CRAL, Observatoire de Lyon, Lyon, France

Miscellaneous Information

Miscellaneous Information

Abstract Reference: 30309
Identifier: O8.1
Presentation: Oral communication
Key Theme: 1 Reduction and Analysis Algorithms for Large Databases and Vice-versa

Separating detection and catalog production: a step towards Algorithms for Large Databases and Vice-versa

Akhlaghi Mohammad

Detection is defined as the process of separating (in an image, the pixels of) signal from noise. These labeled pixels are analyzed with the original data to reduce the data to higher level products (a catalog), e.g. the light weighted center of the object, or its magnitude. However, the signal from astronomical targets (for example galaxies, nebulae, stars or the PSF, comets, and etc) sinks into the noise very gradually, making raw (non-parametric) detection very hard. To dig into the noise, astronomers have traditionally used modelling of the regions above a given flux threshold (for example the Kron radius in galaxy photometry). Thus the clear distinction mentioned above between detection and catalog production was not possible for astronomical targets, hence catalog production is viewed as computationally expensive, thus decreasing scientific creativity.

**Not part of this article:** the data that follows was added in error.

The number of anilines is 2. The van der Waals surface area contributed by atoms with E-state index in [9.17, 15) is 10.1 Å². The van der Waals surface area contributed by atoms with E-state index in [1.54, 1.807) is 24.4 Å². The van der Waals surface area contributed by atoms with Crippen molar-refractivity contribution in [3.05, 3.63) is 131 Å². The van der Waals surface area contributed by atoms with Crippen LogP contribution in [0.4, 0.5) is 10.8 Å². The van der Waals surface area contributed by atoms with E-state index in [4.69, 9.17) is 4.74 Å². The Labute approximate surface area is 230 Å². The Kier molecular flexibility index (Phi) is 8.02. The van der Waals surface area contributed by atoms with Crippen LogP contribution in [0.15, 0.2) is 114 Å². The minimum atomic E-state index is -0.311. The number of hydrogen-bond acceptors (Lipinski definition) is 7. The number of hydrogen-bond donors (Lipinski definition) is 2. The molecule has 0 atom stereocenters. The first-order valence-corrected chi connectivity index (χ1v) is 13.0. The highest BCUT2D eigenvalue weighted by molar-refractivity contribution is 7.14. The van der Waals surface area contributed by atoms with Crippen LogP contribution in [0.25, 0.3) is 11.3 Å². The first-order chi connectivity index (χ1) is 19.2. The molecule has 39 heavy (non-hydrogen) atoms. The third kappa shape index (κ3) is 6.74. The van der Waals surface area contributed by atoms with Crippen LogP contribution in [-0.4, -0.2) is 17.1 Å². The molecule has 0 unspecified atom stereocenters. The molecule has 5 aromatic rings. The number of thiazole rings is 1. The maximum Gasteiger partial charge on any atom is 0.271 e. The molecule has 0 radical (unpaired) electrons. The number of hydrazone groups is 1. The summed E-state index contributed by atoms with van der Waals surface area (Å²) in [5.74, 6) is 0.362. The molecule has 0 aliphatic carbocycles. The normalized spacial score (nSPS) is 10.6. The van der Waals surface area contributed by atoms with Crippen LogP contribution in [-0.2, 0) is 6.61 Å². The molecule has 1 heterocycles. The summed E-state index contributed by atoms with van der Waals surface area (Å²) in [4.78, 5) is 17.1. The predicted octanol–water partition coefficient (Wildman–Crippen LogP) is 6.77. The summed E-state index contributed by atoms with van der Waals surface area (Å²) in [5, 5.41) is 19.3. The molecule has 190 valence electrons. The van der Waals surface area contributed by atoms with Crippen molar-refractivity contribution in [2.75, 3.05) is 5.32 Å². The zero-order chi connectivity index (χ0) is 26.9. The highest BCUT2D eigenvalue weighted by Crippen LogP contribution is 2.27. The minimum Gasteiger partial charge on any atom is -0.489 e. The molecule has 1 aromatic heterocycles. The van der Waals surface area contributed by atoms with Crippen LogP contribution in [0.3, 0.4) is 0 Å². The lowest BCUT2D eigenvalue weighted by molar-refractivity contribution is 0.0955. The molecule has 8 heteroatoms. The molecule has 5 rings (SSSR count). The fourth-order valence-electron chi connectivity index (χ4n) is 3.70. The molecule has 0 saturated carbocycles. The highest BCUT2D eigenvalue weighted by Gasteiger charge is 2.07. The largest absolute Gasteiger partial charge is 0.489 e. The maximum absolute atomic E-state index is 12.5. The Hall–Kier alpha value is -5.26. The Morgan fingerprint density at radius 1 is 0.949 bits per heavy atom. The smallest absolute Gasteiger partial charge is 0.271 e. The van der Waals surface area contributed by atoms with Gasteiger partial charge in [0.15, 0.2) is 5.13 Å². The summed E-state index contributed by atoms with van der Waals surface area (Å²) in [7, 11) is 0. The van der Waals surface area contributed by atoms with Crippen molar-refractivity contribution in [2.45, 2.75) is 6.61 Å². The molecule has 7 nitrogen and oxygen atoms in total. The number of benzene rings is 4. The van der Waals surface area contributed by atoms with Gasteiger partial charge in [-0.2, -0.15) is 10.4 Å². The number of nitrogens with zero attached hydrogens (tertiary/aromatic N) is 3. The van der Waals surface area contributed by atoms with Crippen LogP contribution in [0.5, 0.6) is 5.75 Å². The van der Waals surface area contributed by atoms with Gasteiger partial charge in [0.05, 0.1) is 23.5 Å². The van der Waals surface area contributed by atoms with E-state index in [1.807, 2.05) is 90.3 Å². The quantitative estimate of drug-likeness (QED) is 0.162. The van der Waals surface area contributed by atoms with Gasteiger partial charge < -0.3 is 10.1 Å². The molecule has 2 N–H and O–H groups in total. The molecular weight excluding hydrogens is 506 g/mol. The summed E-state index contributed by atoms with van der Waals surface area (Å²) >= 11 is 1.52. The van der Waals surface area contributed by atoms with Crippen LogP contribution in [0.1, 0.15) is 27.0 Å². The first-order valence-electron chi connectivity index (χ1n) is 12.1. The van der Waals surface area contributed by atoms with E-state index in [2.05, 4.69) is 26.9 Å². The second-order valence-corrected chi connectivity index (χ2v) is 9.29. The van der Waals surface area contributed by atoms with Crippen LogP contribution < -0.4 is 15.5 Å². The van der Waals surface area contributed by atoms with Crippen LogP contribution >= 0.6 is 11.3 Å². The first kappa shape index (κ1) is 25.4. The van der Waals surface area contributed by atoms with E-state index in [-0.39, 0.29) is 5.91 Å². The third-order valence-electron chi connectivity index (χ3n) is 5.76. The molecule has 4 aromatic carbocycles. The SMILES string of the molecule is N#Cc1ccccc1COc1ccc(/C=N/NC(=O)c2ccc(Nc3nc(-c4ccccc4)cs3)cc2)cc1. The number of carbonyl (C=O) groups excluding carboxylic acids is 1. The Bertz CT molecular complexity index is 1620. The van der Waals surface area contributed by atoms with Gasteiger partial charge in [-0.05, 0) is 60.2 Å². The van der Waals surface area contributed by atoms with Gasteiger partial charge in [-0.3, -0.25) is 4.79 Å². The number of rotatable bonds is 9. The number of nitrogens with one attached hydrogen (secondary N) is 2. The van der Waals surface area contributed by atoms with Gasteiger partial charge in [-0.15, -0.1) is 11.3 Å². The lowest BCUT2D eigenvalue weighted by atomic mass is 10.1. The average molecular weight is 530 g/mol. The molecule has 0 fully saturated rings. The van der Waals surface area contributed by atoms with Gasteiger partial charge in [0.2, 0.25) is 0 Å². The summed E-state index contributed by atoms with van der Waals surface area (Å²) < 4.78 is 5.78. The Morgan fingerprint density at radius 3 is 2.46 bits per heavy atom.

In the 25th ADASS, we introduced a new method to detect extremely faint and diffuse signal with thresholds that are significantly below the Sky value (see Akhlaghi and Ichikawa 2015, ApJS 220, 1. arXiv:1505.01664). It is thus now possible to do detection accurately without any high-level calculation/assumption. Hence the ultimate goal of separating the detection from catalog production is now possible in astronomy for the first time. This methodology is applied in the GNU Astronomy Utilities: one utility (NoiseChisel) is in charge of detection, while another (MakeCatalog) uses those labeled images to generate a catalog. Having separated these two steps, users can run the expensive detection process once, and be very creative in catalog production with a much lower computational cost. This was the main idea behind the suggested "Reduction and Analysis Algorithms for Large Databases and Vice-versa" theme which was voted as the most important theme by the ADASS members. MakeCatalog will soon allow users to define a function at run time which will allow data base users even more creativity. Instead of only uploading coordinates, users of large data bases can now upload labeled images (that can be highly compressed) with WCS information and even define their own functions for what to do with the pixel positions and fluxes to generate as a catalog. These labeled images can be created/downloaded from other independent databases and warped. The databases can also efficiently keep labeled images of multiple detection configurations for the users to choose from.